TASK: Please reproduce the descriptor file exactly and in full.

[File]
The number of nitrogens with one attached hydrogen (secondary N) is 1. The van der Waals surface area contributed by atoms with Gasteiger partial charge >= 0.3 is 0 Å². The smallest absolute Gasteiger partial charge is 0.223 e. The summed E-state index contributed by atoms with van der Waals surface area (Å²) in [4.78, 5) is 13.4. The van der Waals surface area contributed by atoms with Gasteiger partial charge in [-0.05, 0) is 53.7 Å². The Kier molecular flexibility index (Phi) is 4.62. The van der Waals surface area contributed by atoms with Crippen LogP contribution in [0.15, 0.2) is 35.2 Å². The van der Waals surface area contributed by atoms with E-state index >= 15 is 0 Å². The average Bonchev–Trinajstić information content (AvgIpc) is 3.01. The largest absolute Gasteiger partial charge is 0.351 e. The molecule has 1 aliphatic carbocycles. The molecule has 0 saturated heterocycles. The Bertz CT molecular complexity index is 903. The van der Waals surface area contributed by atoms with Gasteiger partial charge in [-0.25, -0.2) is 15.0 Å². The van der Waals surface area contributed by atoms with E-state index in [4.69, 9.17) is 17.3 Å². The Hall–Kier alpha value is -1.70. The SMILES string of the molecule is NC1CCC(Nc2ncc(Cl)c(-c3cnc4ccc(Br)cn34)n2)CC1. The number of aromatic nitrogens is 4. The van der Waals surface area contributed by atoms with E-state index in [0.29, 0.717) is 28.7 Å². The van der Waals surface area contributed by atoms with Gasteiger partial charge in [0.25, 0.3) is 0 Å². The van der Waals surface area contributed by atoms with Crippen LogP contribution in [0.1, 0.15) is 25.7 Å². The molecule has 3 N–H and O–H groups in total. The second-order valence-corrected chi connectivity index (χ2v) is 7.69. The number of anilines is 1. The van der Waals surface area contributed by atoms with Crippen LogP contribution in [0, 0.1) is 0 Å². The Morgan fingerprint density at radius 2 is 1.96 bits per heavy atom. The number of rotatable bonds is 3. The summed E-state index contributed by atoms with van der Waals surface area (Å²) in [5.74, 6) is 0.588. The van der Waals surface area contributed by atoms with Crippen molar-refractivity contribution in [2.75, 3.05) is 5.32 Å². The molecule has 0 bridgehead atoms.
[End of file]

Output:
The number of nitrogens with one attached hydrogen (secondary N) is 1. The van der Waals surface area contributed by atoms with Gasteiger partial charge >= 0.3 is 0 Å². The smallest absolute Gasteiger partial charge is 0.223 e. The summed E-state index contributed by atoms with van der Waals surface area (Å²) in [4.78, 5) is 13.4. The van der Waals surface area contributed by atoms with Gasteiger partial charge in [-0.05, 0) is 53.7 Å². The Kier molecular flexibility index (Phi) is 4.62. The van der Waals surface area contributed by atoms with Crippen LogP contribution in [0.15, 0.2) is 35.2 Å². The van der Waals surface area contributed by atoms with E-state index >= 15 is 0 Å². The average Bonchev–Trinajstić information content (AvgIpc) is 3.01. The largest absolute Gasteiger partial charge is 0.351 e. The molecule has 1 aliphatic carbocycles. The molecule has 0 saturated heterocycles. The Bertz CT molecular complexity index is 903. The van der Waals surface area contributed by atoms with Gasteiger partial charge in [-0.25, -0.2) is 15.0 Å². The van der Waals surface area contributed by atoms with E-state index in [4.69, 9.17) is 17.3 Å². The Hall–Kier alpha value is -1.70. The SMILES string of the molecule is NC1CCC(Nc2ncc(Cl)c(-c3cnc4ccc(Br)cn34)n2)CC1. The number of aromatic nitrogens is 4. The van der Waals surface area contributed by atoms with E-state index in [0.29, 0.717) is 28.7 Å². The van der Waals surface area contributed by atoms with Gasteiger partial charge in [0.25, 0.3) is 0 Å². The van der Waals surface area contributed by atoms with Crippen LogP contribution in [0.1, 0.15) is 25.7 Å². The molecule has 3 N–H and O–H groups in total. The second-order valence-corrected chi connectivity index (χ2v) is 7.69. The number of anilines is 1. The van der Waals surface area contributed by atoms with Crippen LogP contribution in [0, 0.1) is 0 Å². The Morgan fingerprint density at radius 2 is 1.96 bits per heavy atom. The number of rotatable bonds is 3. The summed E-state index contributed by atoms with van der Waals surface area (Å²) in [5.74, 6) is 0.588. The van der Waals surface area contributed by atoms with Crippen molar-refractivity contribution in [2.75, 3.05) is 5.32 Å². The molecule has 0 bridgehead atoms.